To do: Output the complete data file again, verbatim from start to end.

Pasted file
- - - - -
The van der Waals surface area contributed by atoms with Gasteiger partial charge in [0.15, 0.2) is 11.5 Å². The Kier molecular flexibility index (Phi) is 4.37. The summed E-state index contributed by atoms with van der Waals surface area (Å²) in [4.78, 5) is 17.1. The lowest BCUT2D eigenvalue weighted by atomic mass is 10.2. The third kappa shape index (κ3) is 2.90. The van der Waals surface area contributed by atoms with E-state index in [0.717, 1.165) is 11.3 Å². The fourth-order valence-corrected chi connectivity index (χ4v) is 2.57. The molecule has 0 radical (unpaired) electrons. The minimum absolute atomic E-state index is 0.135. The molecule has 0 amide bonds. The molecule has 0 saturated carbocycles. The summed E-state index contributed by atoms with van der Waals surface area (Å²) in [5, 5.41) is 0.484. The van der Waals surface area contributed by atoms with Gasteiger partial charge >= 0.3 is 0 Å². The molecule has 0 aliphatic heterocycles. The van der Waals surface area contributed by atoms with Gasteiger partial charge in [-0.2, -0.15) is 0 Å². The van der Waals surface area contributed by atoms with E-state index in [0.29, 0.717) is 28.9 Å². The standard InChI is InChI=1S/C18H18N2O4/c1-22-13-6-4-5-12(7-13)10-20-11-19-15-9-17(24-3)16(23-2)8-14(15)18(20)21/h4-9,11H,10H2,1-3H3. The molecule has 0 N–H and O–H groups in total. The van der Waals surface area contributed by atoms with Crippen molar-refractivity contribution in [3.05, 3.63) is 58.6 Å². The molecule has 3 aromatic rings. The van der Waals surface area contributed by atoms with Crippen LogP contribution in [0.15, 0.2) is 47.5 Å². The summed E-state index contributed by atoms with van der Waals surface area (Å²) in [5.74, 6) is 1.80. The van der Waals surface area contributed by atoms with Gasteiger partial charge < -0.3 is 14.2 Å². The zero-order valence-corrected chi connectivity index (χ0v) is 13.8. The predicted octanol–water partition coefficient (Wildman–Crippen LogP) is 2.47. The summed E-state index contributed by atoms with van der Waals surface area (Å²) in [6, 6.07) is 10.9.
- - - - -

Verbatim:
The van der Waals surface area contributed by atoms with Gasteiger partial charge in [0.15, 0.2) is 11.5 Å². The Kier molecular flexibility index (Phi) is 4.37. The summed E-state index contributed by atoms with van der Waals surface area (Å²) in [4.78, 5) is 17.1. The lowest BCUT2D eigenvalue weighted by atomic mass is 10.2. The third kappa shape index (κ3) is 2.90. The van der Waals surface area contributed by atoms with E-state index in [0.717, 1.165) is 11.3 Å². The fourth-order valence-corrected chi connectivity index (χ4v) is 2.57. The molecule has 0 radical (unpaired) electrons. The minimum absolute atomic E-state index is 0.135. The molecule has 0 amide bonds. The molecule has 0 saturated carbocycles. The summed E-state index contributed by atoms with van der Waals surface area (Å²) in [5, 5.41) is 0.484. The van der Waals surface area contributed by atoms with Gasteiger partial charge >= 0.3 is 0 Å². The molecule has 0 aliphatic heterocycles. The van der Waals surface area contributed by atoms with Gasteiger partial charge in [-0.2, -0.15) is 0 Å². The van der Waals surface area contributed by atoms with E-state index in [0.29, 0.717) is 28.9 Å². The standard InChI is InChI=1S/C18H18N2O4/c1-22-13-6-4-5-12(7-13)10-20-11-19-15-9-17(24-3)16(23-2)8-14(15)18(20)21/h4-9,11H,10H2,1-3H3. The molecule has 0 N–H and O–H groups in total. The van der Waals surface area contributed by atoms with Crippen molar-refractivity contribution in [3.05, 3.63) is 58.6 Å². The molecule has 3 aromatic rings. The van der Waals surface area contributed by atoms with Crippen LogP contribution in [0.15, 0.2) is 47.5 Å². The summed E-state index contributed by atoms with van der Waals surface area (Å²) in [5.74, 6) is 1.80. The van der Waals surface area contributed by atoms with Gasteiger partial charge < -0.3 is 14.2 Å². The zero-order valence-corrected chi connectivity index (χ0v) is 13.8. The predicted octanol–water partition coefficient (Wildman–Crippen LogP) is 2.47. The summed E-state index contributed by atoms with van der Waals surface area (Å²) in [6, 6.07) is 10.9.